Why are young boys disappearing?
In a world of rising hatred and bigotry, the threat of radicalisation is never too far away. This is especially so in Bangladesh, where the clash between liberal and right-wing ideologies is increasingly taking an ugly turn and the old enthusiasm for democracy is evaporating into cynical disillusions. This is an ideal breeding ground for extremism. Recently, we got a reminder of that after two batches of young men in Cumilla, apparently radicalised by an Al-Qaeda-inspired Islamist outfit, came on the radar of the police. The two batches – comprising seven and four youths each, mostly students – reportedly left their homes within the space of a week.
After the Cumilla incidents, law enforcers have begun making a list of suspected missing youths. They are assuring us that things are under control. But recent developments suggest that militant recruitment and activities are ongoing.
While the Rapid Action Battalion (Rab) claims to have apprehended the four who left on September 1, the seven, who left on August 23, remain missing. All of them, Rab says, were brainwashed by the same outfit, Ansar Al Islam, and bound for a "hijrat" (a reference to the Prophet Muhammad's journey from Mecca to Medina) to unknown destinations. This is quite worrying. Bangladesh witnessed a similar case of young boys going missing from 2014 to 2016, which eventually culminated in a deadly attack on the Holy Artisan café in Gulshan on July 1, 2016. Ansar Al Islam, also known as the Bangladesh chapter of Al Qaeda in the Indian Subcontinent (AQIS), is said to have adopted a similar strategy of making its recruits perform "hijrat" as part of their indoctrination.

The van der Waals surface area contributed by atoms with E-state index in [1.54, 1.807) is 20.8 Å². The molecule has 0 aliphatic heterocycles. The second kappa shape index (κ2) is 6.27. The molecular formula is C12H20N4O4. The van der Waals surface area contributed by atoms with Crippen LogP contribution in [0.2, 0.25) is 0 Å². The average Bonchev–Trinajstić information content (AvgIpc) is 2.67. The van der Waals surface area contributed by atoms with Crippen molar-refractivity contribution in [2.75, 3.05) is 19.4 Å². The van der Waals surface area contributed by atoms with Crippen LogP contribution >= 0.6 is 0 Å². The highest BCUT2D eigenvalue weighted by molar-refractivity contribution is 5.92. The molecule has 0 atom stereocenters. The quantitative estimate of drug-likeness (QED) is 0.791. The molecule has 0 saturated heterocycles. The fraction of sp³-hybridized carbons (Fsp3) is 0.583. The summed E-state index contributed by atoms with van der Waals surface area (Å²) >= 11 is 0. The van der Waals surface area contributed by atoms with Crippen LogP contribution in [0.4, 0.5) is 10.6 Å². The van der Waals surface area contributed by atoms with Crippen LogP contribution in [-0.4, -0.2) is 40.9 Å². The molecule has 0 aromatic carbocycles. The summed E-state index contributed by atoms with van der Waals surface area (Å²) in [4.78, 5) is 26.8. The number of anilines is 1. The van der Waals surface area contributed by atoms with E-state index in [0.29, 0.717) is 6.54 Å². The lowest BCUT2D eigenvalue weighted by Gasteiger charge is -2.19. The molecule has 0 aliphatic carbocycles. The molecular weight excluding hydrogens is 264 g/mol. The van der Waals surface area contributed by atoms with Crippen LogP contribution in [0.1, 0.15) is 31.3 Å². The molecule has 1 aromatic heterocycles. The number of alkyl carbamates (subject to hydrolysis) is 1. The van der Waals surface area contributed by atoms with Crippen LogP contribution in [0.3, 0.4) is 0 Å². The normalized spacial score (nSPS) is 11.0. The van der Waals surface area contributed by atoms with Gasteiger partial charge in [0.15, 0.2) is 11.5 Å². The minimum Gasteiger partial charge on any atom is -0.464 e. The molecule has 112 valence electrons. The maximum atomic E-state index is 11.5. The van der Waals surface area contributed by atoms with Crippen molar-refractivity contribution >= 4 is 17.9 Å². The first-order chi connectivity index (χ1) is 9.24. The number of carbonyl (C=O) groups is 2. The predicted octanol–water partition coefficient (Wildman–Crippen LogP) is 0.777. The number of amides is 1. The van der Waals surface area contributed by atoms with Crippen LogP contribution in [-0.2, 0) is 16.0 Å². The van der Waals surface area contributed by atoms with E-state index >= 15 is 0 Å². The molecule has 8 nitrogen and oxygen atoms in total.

We are told that besides Cumilla, there have been disappearances in Chandpur as well. In July last year, four young men in Sylhet also left their homes. The next month, the Counter Terrorism and Transnational Crime (CTTC) unit of police claimed that at least 19 people went missing from Narayanganj's Araihazar Upazila. Are we seeing a trend here? Is it part of a sinister plan? After Holey Artisan, one can never be too careful. Reportedly, after the Cumilla incidents, law enforcers have begun making a list of suspected missing youths. They are assuring us that things are under control. But recent developments suggest that militant recruitment and activities are ongoing.
This calls for clarity and caution. Police need to regularly monitor both online and off-line spaces for signs of extremist activities and indoctrination. The problem with extremism in Bangladesh is that it is still considered a law enforcement issue. It is much more than that. Parents, schools, and religious and social institutions all need to work actively to ensure that the impressionable minds of young men are not easily corrupted by extremists. The government also needs to step up its deradicalisation programmes to ensure that misguided men have a way of coming back. Given the increasing ideological polarisation in society, we also need to promote dialogue to develop tolerance and civilise the expression of differences.